The Real Deal New York

Integrity test: After settlement, Port Authority is watching Tishman closely

Agency may bar companies who violate the law from future contracts

March 25, 2016 03:05PM
By Kathryn Brenzel

From left: John Degnan, Daniel Tishman and Patrick Foye

From left: John Degnan, Daniel Tishman and Patrick Foye

Tishman Construction is getting a nanny.

The Port Authority of New York and New Jersey will keep an extra set of eyes on the giant construction firm — and is considering a measure that could ban companies who violate the law from working with the agency in the future.

On Thursday, the Port Authority agreed to require Tishman to work with an “integrity monitor” to oversee all of its contracts with the agency. The decision was in response to Tishman over-billing the agency for its work on projects including One World Trade Center, the Javits Center and the WTC PATH Hub. Through a deferred prosecution agreement in December, Tishman agreed to pay $20 million in restitution.

The monitor, who has yet to be identified by the agency, will oversee all of Tishman’s “substantial ongoing contracts with the Port Authority” and any future contracts as a condition of working with the agency. Tishman will be required to foot the bill for the monitor’s services.

“We think the monitor is unnecessary because of robust protocols already in place, but will comply with whatever is required by our client,” said John Gallagher, a spokesperson for Tishman.

As part of Thursday’s resolution, the agency’s board agreed to study a policy that would bar or suspend certain firms from working for the agency, as part of its efforts to only contract with companies that are “responsible and law-abiding.”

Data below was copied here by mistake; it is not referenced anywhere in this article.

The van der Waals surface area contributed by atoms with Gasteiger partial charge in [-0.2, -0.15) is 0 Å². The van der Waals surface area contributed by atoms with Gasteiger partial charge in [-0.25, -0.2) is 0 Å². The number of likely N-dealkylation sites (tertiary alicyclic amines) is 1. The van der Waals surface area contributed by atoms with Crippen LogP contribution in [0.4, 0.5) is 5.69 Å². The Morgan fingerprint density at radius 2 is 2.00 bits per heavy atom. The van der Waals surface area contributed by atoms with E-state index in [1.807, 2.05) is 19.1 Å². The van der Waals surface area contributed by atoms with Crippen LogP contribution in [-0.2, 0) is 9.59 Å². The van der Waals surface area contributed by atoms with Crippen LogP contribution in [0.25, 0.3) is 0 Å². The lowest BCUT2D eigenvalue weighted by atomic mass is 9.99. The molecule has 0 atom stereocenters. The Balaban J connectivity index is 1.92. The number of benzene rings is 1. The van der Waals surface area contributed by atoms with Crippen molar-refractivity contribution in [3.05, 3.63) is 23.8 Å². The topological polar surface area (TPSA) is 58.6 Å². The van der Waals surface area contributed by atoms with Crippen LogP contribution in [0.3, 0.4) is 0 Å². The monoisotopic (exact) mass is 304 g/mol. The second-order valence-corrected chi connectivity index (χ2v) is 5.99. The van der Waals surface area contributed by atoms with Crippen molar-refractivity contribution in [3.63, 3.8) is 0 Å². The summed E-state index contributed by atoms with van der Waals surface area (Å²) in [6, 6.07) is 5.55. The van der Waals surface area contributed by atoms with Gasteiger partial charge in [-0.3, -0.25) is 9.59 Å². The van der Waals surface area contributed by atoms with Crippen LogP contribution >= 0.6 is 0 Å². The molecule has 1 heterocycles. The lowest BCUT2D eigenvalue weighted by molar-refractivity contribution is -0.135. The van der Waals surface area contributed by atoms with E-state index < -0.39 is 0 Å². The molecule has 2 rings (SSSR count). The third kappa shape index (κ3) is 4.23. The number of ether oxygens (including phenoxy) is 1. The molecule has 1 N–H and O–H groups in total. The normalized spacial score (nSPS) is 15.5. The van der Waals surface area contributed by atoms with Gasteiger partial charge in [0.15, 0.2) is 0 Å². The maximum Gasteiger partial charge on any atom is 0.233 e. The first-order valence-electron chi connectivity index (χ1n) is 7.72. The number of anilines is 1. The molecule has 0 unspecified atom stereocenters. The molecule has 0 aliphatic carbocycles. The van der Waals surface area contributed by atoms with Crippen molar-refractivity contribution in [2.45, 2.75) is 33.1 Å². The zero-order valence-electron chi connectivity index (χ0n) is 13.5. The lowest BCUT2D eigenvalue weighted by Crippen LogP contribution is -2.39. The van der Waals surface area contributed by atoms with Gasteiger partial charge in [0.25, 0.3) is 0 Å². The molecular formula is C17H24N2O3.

Though the proposed measure didn’t name Tishman, it doesn’t necessarily bode well for the company and its many public projects. And like much of Thursday’s meeting, the resolution came with some political undertones: In January 2015, Gov. Andrew Cuomo appointed Daniel Tishman, the head of Tishman Construction, as chair of a panel charged with crafting a masterplan for LaGuardia Airport.

Gallagher pointed out that there have never been any allegations of billing problems at LaGuardia. Aecom, Tishman’s parent company, is also part of a team working on the first phase of the redevelopment of Moynihan Station, which includes creating the first concourse west of Eighth Avenue. Aecom was also contracted by AMTRAK as part of a team charged with preliminary work for the Gateway Tunnel Project. Port Authority plans to reimburse AMTRAK up to $35 million for the work.

Other major construction firms have had recent run-ins with the law. Skanska USA, the company now leading a team redeveloping Terminal B at LaGuardia, agreed in 2011 to pay $20 million to settle criminal allegations of fraud, stemming in part from its work on the Fulton Street Transit Center. In 2012, Lend Lease agreed to pay $56 million in restitution on charges that it overbilled on a series of public projects, including the renovation of Grand Central Terminal. It’s unclear to what extent — if any — the Port Authority’s proposed policy would affect these companies’ ability to get contracts for public projects.

Thursday’s meeting was full of tension between agency chair John Degnan, appointed by New Jersey Gov. Chris Christie, and Executive Director Patrick Foye, a Cuomo appointee. The two clashed over the projected price of LaGuardia’s redevelopment — Degnan said $5.3 billion and Foye insisted $4 billion — as well as the cost of rebuilding the bus terminal. Foye argued the terminal would cost $15 billion, a jump from a previous $10 billion estimate.

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